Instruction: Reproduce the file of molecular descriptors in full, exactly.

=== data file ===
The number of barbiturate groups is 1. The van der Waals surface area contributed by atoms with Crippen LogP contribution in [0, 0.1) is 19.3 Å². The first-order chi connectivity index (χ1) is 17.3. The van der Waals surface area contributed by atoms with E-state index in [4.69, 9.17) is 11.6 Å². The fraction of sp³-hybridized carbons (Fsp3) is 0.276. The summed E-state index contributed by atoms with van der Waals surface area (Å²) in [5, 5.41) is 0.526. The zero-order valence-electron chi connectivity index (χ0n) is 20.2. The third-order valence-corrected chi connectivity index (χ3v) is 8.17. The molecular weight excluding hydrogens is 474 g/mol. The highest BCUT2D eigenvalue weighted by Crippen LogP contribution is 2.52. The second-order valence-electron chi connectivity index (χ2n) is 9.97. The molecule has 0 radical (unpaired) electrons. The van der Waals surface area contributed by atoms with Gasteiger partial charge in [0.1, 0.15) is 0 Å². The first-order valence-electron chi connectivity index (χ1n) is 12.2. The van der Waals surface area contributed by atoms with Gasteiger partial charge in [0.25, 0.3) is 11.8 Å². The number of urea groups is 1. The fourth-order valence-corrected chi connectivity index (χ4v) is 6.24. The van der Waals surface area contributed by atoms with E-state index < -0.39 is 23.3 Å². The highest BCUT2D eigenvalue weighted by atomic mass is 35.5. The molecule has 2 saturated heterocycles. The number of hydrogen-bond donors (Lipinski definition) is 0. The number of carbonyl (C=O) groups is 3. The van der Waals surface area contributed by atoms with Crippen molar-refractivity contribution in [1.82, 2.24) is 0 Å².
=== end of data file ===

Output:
The number of barbiturate groups is 1. The van der Waals surface area contributed by atoms with Crippen LogP contribution in [0, 0.1) is 19.3 Å². The first-order chi connectivity index (χ1) is 17.3. The van der Waals surface area contributed by atoms with E-state index in [4.69, 9.17) is 11.6 Å². The fraction of sp³-hybridized carbons (Fsp3) is 0.276. The summed E-state index contributed by atoms with van der Waals surface area (Å²) in [5, 5.41) is 0.526. The zero-order valence-electron chi connectivity index (χ0n) is 20.2. The third-order valence-corrected chi connectivity index (χ3v) is 8.17. The molecular weight excluding hydrogens is 474 g/mol. The highest BCUT2D eigenvalue weighted by Crippen LogP contribution is 2.52. The second-order valence-electron chi connectivity index (χ2n) is 9.97. The molecule has 0 radical (unpaired) electrons. The van der Waals surface area contributed by atoms with Gasteiger partial charge in [0.1, 0.15) is 0 Å². The first-order valence-electron chi connectivity index (χ1n) is 12.2. The van der Waals surface area contributed by atoms with Gasteiger partial charge in [0.25, 0.3) is 11.8 Å². The number of urea groups is 1. The fourth-order valence-corrected chi connectivity index (χ4v) is 6.24. The van der Waals surface area contributed by atoms with E-state index < -0.39 is 23.3 Å². The highest BCUT2D eigenvalue weighted by atomic mass is 35.5. The molecule has 2 saturated heterocycles. The number of hydrogen-bond donors (Lipinski definition) is 0. The number of carbonyl (C=O) groups is 3. The van der Waals surface area contributed by atoms with Crippen molar-refractivity contribution in [1.82, 2.24) is 0 Å².